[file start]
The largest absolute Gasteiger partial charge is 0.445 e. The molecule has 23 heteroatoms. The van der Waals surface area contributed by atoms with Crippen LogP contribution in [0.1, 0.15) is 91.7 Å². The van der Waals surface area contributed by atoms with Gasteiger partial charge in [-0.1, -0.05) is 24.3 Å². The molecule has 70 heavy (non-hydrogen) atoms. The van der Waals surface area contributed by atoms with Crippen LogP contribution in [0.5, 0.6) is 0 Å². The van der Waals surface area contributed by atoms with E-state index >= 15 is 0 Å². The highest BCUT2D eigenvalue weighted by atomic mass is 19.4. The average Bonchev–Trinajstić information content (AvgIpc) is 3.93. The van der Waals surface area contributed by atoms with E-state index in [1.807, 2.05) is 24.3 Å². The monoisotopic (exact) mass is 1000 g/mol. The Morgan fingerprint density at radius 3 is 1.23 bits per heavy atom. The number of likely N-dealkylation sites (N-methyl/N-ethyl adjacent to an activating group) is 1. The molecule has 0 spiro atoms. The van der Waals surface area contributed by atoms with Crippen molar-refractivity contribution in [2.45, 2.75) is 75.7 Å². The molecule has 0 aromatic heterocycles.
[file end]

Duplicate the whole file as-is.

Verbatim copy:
The largest absolute Gasteiger partial charge is 0.445 e. The molecule has 23 heteroatoms. The van der Waals surface area contributed by atoms with Crippen LogP contribution in [0.1, 0.15) is 91.7 Å². The van der Waals surface area contributed by atoms with Gasteiger partial charge in [-0.1, -0.05) is 24.3 Å². The molecule has 70 heavy (non-hydrogen) atoms. The van der Waals surface area contributed by atoms with Crippen LogP contribution in [0.5, 0.6) is 0 Å². The van der Waals surface area contributed by atoms with E-state index >= 15 is 0 Å². The highest BCUT2D eigenvalue weighted by atomic mass is 19.4. The average Bonchev–Trinajstić information content (AvgIpc) is 3.93. The van der Waals surface area contributed by atoms with E-state index in [1.807, 2.05) is 24.3 Å². The monoisotopic (exact) mass is 1000 g/mol. The Morgan fingerprint density at radius 3 is 1.23 bits per heavy atom. The number of likely N-dealkylation sites (N-methyl/N-ethyl adjacent to an activating group) is 1. The molecule has 0 spiro atoms. The van der Waals surface area contributed by atoms with Crippen molar-refractivity contribution in [2.45, 2.75) is 75.7 Å². The molecule has 0 aromatic heterocycles.